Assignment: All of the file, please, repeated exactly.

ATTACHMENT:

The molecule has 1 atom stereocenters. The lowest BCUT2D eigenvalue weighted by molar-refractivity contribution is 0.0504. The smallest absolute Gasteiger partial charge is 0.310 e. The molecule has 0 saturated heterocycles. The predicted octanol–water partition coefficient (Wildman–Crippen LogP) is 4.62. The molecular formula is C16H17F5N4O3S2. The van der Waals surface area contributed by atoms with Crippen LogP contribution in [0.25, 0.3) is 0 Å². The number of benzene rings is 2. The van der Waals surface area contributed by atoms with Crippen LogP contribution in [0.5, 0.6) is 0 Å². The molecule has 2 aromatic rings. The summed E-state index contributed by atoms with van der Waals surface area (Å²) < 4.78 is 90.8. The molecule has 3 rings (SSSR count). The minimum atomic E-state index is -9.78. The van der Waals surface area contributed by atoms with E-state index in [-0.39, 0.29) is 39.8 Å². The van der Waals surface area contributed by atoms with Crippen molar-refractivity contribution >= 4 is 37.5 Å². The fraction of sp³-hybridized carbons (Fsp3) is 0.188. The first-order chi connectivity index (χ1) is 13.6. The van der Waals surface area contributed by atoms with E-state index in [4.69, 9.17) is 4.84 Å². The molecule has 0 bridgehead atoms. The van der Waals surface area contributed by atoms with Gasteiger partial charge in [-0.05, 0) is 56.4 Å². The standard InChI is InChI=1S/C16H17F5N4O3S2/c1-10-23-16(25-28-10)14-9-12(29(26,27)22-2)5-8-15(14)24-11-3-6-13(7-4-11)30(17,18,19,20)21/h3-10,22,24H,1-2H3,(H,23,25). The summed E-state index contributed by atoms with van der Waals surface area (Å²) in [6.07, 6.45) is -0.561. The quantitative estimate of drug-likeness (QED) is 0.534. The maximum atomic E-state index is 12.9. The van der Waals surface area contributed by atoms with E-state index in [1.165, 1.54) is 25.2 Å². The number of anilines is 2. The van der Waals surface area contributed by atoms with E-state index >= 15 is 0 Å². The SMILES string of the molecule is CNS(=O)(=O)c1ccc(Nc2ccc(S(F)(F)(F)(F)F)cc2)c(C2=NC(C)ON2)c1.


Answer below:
The molecule has 1 atom stereocenters. The lowest BCUT2D eigenvalue weighted by molar-refractivity contribution is 0.0504. The smallest absolute Gasteiger partial charge is 0.310 e. The molecule has 0 saturated heterocycles. The predicted octanol–water partition coefficient (Wildman–Crippen LogP) is 4.62. The molecular formula is C16H17F5N4O3S2. The van der Waals surface area contributed by atoms with Crippen LogP contribution in [0.25, 0.3) is 0 Å². The number of benzene rings is 2. The van der Waals surface area contributed by atoms with Crippen LogP contribution in [0.5, 0.6) is 0 Å². The molecule has 2 aromatic rings. The summed E-state index contributed by atoms with van der Waals surface area (Å²) < 4.78 is 90.8. The molecule has 3 rings (SSSR count). The minimum atomic E-state index is -9.78. The van der Waals surface area contributed by atoms with E-state index in [-0.39, 0.29) is 39.8 Å². The van der Waals surface area contributed by atoms with Crippen molar-refractivity contribution >= 4 is 37.5 Å². The fraction of sp³-hybridized carbons (Fsp3) is 0.188. The first-order chi connectivity index (χ1) is 13.6. The van der Waals surface area contributed by atoms with E-state index in [4.69, 9.17) is 4.84 Å². The molecule has 0 bridgehead atoms. The van der Waals surface area contributed by atoms with Gasteiger partial charge in [-0.05, 0) is 56.4 Å². The standard InChI is InChI=1S/C16H17F5N4O3S2/c1-10-23-16(25-28-10)14-9-12(29(26,27)22-2)5-8-15(14)24-11-3-6-13(7-4-11)30(17,18,19,20)21/h3-10,22,24H,1-2H3,(H,23,25). The summed E-state index contributed by atoms with van der Waals surface area (Å²) in [6.07, 6.45) is -0.561. The quantitative estimate of drug-likeness (QED) is 0.534. The maximum atomic E-state index is 12.9. The van der Waals surface area contributed by atoms with E-state index in [1.165, 1.54) is 25.2 Å². The number of anilines is 2. The van der Waals surface area contributed by atoms with E-state index >= 15 is 0 Å². The SMILES string of the molecule is CNS(=O)(=O)c1ccc(Nc2ccc(S(F)(F)(F)(F)F)cc2)c(C2=NC(C)ON2)c1.